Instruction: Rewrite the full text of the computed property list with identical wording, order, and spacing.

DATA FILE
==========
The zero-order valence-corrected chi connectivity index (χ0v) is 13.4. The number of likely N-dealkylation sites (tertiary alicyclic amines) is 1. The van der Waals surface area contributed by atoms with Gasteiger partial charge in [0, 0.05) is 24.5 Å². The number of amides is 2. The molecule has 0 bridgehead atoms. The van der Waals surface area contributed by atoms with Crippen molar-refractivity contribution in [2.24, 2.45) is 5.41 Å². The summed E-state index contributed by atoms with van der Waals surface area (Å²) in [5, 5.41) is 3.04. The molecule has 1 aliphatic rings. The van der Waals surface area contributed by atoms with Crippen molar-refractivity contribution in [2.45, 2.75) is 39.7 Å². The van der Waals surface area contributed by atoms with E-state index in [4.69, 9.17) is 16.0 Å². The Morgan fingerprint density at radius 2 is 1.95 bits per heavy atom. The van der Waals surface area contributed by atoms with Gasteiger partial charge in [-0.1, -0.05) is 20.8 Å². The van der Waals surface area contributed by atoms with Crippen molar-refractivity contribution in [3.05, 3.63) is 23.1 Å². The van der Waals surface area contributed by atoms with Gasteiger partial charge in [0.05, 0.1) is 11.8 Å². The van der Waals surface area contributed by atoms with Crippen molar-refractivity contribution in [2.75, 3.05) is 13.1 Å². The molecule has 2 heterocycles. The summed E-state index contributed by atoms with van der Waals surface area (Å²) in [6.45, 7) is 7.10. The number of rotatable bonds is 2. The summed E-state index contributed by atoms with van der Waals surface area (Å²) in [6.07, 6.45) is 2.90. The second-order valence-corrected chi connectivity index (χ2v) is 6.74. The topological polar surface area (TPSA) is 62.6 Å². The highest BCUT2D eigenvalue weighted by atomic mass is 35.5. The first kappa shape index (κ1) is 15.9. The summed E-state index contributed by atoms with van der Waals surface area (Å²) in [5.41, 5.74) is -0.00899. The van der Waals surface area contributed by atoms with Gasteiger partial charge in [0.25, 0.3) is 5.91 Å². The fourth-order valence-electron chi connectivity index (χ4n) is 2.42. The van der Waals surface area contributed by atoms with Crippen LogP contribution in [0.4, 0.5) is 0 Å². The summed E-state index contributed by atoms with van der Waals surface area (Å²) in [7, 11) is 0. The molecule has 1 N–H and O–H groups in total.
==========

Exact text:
The zero-order valence-corrected chi connectivity index (χ0v) is 13.4. The number of likely N-dealkylation sites (tertiary alicyclic amines) is 1. The van der Waals surface area contributed by atoms with Gasteiger partial charge in [0, 0.05) is 24.5 Å². The number of amides is 2. The molecule has 0 bridgehead atoms. The van der Waals surface area contributed by atoms with Crippen molar-refractivity contribution in [2.24, 2.45) is 5.41 Å². The summed E-state index contributed by atoms with van der Waals surface area (Å²) in [5, 5.41) is 3.04. The molecule has 1 aliphatic rings. The van der Waals surface area contributed by atoms with Crippen molar-refractivity contribution in [2.45, 2.75) is 39.7 Å². The van der Waals surface area contributed by atoms with E-state index in [4.69, 9.17) is 16.0 Å². The Morgan fingerprint density at radius 2 is 1.95 bits per heavy atom. The van der Waals surface area contributed by atoms with Gasteiger partial charge in [-0.1, -0.05) is 20.8 Å². The van der Waals surface area contributed by atoms with Crippen molar-refractivity contribution in [3.05, 3.63) is 23.1 Å². The van der Waals surface area contributed by atoms with Gasteiger partial charge in [0.05, 0.1) is 11.8 Å². The van der Waals surface area contributed by atoms with Crippen molar-refractivity contribution in [2.75, 3.05) is 13.1 Å². The molecule has 2 heterocycles. The summed E-state index contributed by atoms with van der Waals surface area (Å²) in [6.45, 7) is 7.10. The number of rotatable bonds is 2. The summed E-state index contributed by atoms with van der Waals surface area (Å²) in [6.07, 6.45) is 2.90. The second-order valence-corrected chi connectivity index (χ2v) is 6.74. The topological polar surface area (TPSA) is 62.6 Å². The highest BCUT2D eigenvalue weighted by atomic mass is 35.5. The first kappa shape index (κ1) is 15.9. The summed E-state index contributed by atoms with van der Waals surface area (Å²) in [5.41, 5.74) is -0.00899. The van der Waals surface area contributed by atoms with Gasteiger partial charge in [0.25, 0.3) is 5.91 Å². The fourth-order valence-electron chi connectivity index (χ4n) is 2.42. The van der Waals surface area contributed by atoms with Crippen LogP contribution in [0.4, 0.5) is 0 Å². The summed E-state index contributed by atoms with van der Waals surface area (Å²) in [7, 11) is 0. The molecule has 1 N–H and O–H groups in total.